The Christmas and New Year break is one of those times when business owners take stock , look ahead and make plans. However, come January 2nd it is ‘oh so easy’ to slip back into the old routine and just carry on. So which camp do you fit in? Is your business ready for 2014? Here are 5 key points to consider:
I know I keep going on about it but planning is vital. If you don’t have a plan and just make things up as you go along, you are not in control of your business. I’m not saying you won’t succeed but if you do, it will be luck. Planning does not need to be complicated. Any search on Google will throw up numerous business planning tools but here is my suggestion of 3 key planning questions to ask yourself:
Where are we now?
Take a piece of paper and write 4 headings:
Under each write down a couple of relevant sentences describing how that word fits to your business. This will give you a basis to move on to…..
Where do we want to get to?
What are your objectives, what do you want to achieve? Not everyone wants to be the next Richard Branson. It is your business and your life so what do you want out of it. Just remember that, to be useful, your objectives should be SMART:
How are we going to get there?
I’m thinking strategy here; should you be doing more of the same or are there changes that need to be made? What is the best way of using what you have to move your business and to make the changes?
2. Action Plan
Making plans and setting objectives is all very well but a bit of a waste of time if you don’t actually do something about it! To this end, I suggest you take you planning ideas and then ask your self what specific actions you can take towards achieving your objectives. This is about what are you going to do TODAY, TOMORROW, THIS WEEK, not what you might do over the next week or 3. You already know that running a business requires discipline and drive. Having an action plan puts focus on actually doing stuff towards achieving your goals. It’s a cliche but you do need to find time to work ON your business rather than IN your business. I’m now going to look at three elements of your business which I believe are vital to effective planning and growth:
3. Web Presence
A web presence is essential for any business. For most people this will mean your own website but for some, the functionality of social media, particularly Facebook and LinkedIn can make a practical and tempting alternative to a private site. Whatever your business, the web is your shop window. It is where people go to find out about your business and what you offer, so…. Are you proud of your web presence? Do you want people to visit you online? Do you confidently invite them to visit to check you out? Is your site up do date? Does your site show what is happening in your business now rather than when the site was launched? Do you have up to date case studies and testimonials from your clients? Do you have dated ‘News’ stories that show your site is up to date? Do you control your website? In 2014 you should be able to handle day to day website updates in-house. Web technology has reached a level that you should not be having to pay a web designer to change a few pictures or add a new testimonial to your site. If you do, I suggest you look at changing things. Not having control of your site is often a reason why your site is not up to date and consequently why you may not be proud of it. Self-management is common in social media but it need not cost a fortune to add in-house content management to your website and the investment can pay handsomely in creating a marketing communication tool you can actively use every day through 2014 and beyond.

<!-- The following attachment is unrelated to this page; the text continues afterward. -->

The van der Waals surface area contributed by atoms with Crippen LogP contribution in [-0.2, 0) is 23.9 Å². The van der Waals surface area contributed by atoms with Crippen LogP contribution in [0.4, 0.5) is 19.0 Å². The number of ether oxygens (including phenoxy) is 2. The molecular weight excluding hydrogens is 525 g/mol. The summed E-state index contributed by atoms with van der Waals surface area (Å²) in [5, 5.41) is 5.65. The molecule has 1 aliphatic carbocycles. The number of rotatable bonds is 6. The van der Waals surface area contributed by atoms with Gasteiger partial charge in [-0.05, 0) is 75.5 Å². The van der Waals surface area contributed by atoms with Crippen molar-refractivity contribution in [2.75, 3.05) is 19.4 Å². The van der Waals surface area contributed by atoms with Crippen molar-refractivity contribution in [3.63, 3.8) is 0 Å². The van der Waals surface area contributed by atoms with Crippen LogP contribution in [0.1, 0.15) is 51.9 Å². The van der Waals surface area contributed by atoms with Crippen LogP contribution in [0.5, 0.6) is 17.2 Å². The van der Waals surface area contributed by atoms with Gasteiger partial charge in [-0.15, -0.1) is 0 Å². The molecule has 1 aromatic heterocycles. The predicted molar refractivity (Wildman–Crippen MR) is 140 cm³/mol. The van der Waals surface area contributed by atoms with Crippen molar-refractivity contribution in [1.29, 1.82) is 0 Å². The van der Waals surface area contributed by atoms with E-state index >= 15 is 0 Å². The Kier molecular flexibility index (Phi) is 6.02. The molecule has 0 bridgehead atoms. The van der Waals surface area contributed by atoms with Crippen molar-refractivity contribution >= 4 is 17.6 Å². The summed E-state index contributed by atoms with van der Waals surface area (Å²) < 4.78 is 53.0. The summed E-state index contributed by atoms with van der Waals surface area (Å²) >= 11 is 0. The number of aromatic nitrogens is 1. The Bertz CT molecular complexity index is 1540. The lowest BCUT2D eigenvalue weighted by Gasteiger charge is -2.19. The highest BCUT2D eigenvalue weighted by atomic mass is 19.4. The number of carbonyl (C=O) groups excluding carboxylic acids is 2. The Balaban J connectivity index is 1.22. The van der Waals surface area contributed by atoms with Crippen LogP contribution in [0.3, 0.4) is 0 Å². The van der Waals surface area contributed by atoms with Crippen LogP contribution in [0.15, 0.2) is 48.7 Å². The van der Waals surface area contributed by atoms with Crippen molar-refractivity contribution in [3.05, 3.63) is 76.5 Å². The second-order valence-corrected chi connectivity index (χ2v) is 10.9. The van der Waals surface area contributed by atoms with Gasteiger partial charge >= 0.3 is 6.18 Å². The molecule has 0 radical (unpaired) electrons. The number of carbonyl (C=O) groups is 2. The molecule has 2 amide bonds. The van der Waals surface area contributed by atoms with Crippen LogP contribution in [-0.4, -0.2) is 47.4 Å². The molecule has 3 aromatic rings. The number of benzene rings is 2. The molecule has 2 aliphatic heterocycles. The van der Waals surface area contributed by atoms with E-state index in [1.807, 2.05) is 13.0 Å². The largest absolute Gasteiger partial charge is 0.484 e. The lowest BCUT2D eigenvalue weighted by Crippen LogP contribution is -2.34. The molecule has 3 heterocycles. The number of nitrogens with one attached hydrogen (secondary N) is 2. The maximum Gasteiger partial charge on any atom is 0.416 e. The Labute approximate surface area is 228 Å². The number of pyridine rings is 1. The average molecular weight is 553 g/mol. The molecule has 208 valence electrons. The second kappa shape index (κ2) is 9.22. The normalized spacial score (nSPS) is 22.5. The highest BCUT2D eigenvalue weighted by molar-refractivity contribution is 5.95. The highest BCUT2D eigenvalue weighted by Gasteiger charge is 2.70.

Are there products or services that you could add to your business in 2014? Do customers ask you for things you don’t offer at the moment? Good businesses constantly review and refresh their offering in line with market demands. As well as coming up with your own ideas, or using suggestions from customers, check out what your competitors are up to. Market research can be a powerful ally.
5. Customers and Markets
Who are your best customers and who do you find hard work for not much reward? Try to analyse what the differences are so you can focus your attention on building more business with the right type of customer. Have you come across any new ‘types’ of customer or people who use your products and services in a different way? These can hint to opportunities to explore new market areas and widen the appeal of your business to a bigger audience.
It’s easy to dismiss formal business planning as a waste of time in a small business where the objective seems to focus on keeping your head above water, but therein lies the issue; if you don’t plan you will spend your time trying to stay afloat (unless you hit lucky of course, we can all dream). A considered business plan is the effective route to a long term, sustainable business. Whatever you do, I hope you have a productive and prosperous 2014.